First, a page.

There has been a huge increase in the number of migrants travelling to Europe this year. Many of them are running away from war and poverty.
It's thought more than 600 child migrants arrived in the UK without their parents in July 2015..
Martin went to visit a camp in the French town of Calais where thousands of migrants are staying, in the hope that they can come to the UK, even though they do not have permission to cross the border.
While Martin was in the camp, he spoke to Safid, an 11 year old boy who travelled over 5000 miles to try to reach the UK from Afghanistan.
Who are migrants?
A 'migrant' is a person who moves from one place to another in order to find better work or living conditions.
In the UK an 'asylum seeker' means a person who has applied to be let into the country because they say they're facing harassment due to their race, religion, nationality, political belief, or membership of a particular social group.
Why are migrants coming to Europe?
In the first seven months of 2015, it's thought that more than 153,000 migrants have tried to cross Europe's borders.
That is a 149% increase compared with the same period in 2014, when the total was 61,500.
The civil war in Syria has meant more than four million people have had to leave. Afghans, Eritreans and other nationalities are also fleeing poverty and war in their countries.
Some migrants also come because they think they will have better living conditions and work in Europe.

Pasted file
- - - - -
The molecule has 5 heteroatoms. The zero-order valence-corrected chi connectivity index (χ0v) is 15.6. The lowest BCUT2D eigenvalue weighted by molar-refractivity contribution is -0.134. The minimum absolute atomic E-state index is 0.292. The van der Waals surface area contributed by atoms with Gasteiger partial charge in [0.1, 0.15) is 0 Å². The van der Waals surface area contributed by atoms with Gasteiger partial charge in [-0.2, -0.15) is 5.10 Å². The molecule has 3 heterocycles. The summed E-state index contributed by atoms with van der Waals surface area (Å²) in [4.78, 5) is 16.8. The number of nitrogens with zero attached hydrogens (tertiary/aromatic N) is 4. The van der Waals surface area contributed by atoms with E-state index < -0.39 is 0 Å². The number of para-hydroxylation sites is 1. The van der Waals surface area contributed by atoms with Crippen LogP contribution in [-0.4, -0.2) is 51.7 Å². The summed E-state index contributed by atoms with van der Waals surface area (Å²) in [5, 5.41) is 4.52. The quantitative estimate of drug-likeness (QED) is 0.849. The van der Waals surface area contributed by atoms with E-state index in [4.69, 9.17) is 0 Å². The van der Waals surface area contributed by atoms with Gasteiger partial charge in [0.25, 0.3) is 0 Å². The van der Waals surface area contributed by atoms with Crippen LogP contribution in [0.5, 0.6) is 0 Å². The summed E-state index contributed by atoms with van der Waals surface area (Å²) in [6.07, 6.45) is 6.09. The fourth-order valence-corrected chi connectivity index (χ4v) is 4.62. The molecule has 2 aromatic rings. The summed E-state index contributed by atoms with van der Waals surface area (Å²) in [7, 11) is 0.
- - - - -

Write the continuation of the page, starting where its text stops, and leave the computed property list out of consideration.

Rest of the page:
More than 3,000 people - including children as young as 12 and 13 are living in a large camp in Calais, France, known locally as "the Jungle". They are in Calais because they want to make it to the UK
Many of these people do not have any documents or passports and often do not have permission to come to the UK.
How many children come to the UK unaccompanied?
The number of young people from countries such as Syria and Iraq aged under 18 and needing foster care after arriving at Dover has risen from 238 a year ago to 369 in April, and has increased further over the last few months to 605.
What help is available?
If a migrant is under 18 when they arrive in the UK, local authorities have a legal duty to care for them.
Children who arrive in the UK without parents usually need to be fostered, which is when families who are registered as foster carers, and specially trained, take them in and look after them.
Compass Fostering, an independent agency, said it had 140 young asylum seekers referred for foster care in July 2015, compared with just 34 in July last year.
Compass said most of the referrals have come from local authorities in Kent, West Sussex and London.
The children are mostly from war-torn countries in the Middle East - Syria and Iraq - as well as Afghanistan and Eritrea in East Africa.
Most of them are boys, with the youngest aged just 12.
Why has this become such a big problem?
Many of the people are trying to escape from countries affected by war such as Syria, Afghanistan, Eritrea, and also North Africa.
Thousands of migrants who are camped in Calais are attempting to reach the UK by crossing the English Channel, the stretch of water that separates southern England from northern France.
By trying to get on lorries heading for the UK they have caused lots of problems with transport in and out of Britain.